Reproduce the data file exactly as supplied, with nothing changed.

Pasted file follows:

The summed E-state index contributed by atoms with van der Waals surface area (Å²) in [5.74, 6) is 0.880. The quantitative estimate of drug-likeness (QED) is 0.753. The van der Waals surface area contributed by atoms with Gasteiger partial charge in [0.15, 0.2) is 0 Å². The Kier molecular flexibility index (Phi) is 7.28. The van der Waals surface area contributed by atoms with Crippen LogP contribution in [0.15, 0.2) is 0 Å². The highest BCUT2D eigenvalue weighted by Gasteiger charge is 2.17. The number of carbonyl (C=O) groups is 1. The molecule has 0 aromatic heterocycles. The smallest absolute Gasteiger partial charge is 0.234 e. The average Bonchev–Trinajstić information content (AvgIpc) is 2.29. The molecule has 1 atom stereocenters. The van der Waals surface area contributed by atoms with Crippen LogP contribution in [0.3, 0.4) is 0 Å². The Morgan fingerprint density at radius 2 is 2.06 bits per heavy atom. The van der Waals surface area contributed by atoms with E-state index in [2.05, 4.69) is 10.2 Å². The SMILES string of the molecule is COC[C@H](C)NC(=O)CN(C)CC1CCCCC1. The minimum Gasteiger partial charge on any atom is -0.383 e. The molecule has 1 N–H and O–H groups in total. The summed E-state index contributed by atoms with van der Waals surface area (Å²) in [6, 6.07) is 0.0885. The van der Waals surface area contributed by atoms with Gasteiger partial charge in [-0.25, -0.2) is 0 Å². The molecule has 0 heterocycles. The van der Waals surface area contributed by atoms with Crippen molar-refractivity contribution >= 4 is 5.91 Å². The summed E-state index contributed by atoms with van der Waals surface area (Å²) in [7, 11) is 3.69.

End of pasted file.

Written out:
The summed E-state index contributed by atoms with van der Waals surface area (Å²) in [5.74, 6) is 0.880. The quantitative estimate of drug-likeness (QED) is 0.753. The van der Waals surface area contributed by atoms with Gasteiger partial charge in [0.15, 0.2) is 0 Å². The Kier molecular flexibility index (Phi) is 7.28. The van der Waals surface area contributed by atoms with Crippen LogP contribution in [0.15, 0.2) is 0 Å². The highest BCUT2D eigenvalue weighted by Gasteiger charge is 2.17. The number of carbonyl (C=O) groups is 1. The molecule has 0 aromatic heterocycles. The smallest absolute Gasteiger partial charge is 0.234 e. The average Bonchev–Trinajstić information content (AvgIpc) is 2.29. The molecule has 1 atom stereocenters. The van der Waals surface area contributed by atoms with Crippen LogP contribution in [0.3, 0.4) is 0 Å². The Morgan fingerprint density at radius 2 is 2.06 bits per heavy atom. The van der Waals surface area contributed by atoms with E-state index in [2.05, 4.69) is 10.2 Å². The SMILES string of the molecule is COC[C@H](C)NC(=O)CN(C)CC1CCCCC1. The minimum Gasteiger partial charge on any atom is -0.383 e. The molecule has 1 N–H and O–H groups in total. The summed E-state index contributed by atoms with van der Waals surface area (Å²) in [6, 6.07) is 0.0885. The van der Waals surface area contributed by atoms with Gasteiger partial charge in [-0.25, -0.2) is 0 Å². The molecule has 0 heterocycles. The van der Waals surface area contributed by atoms with Crippen molar-refractivity contribution >= 4 is 5.91 Å². The summed E-state index contributed by atoms with van der Waals surface area (Å²) in [7, 11) is 3.69.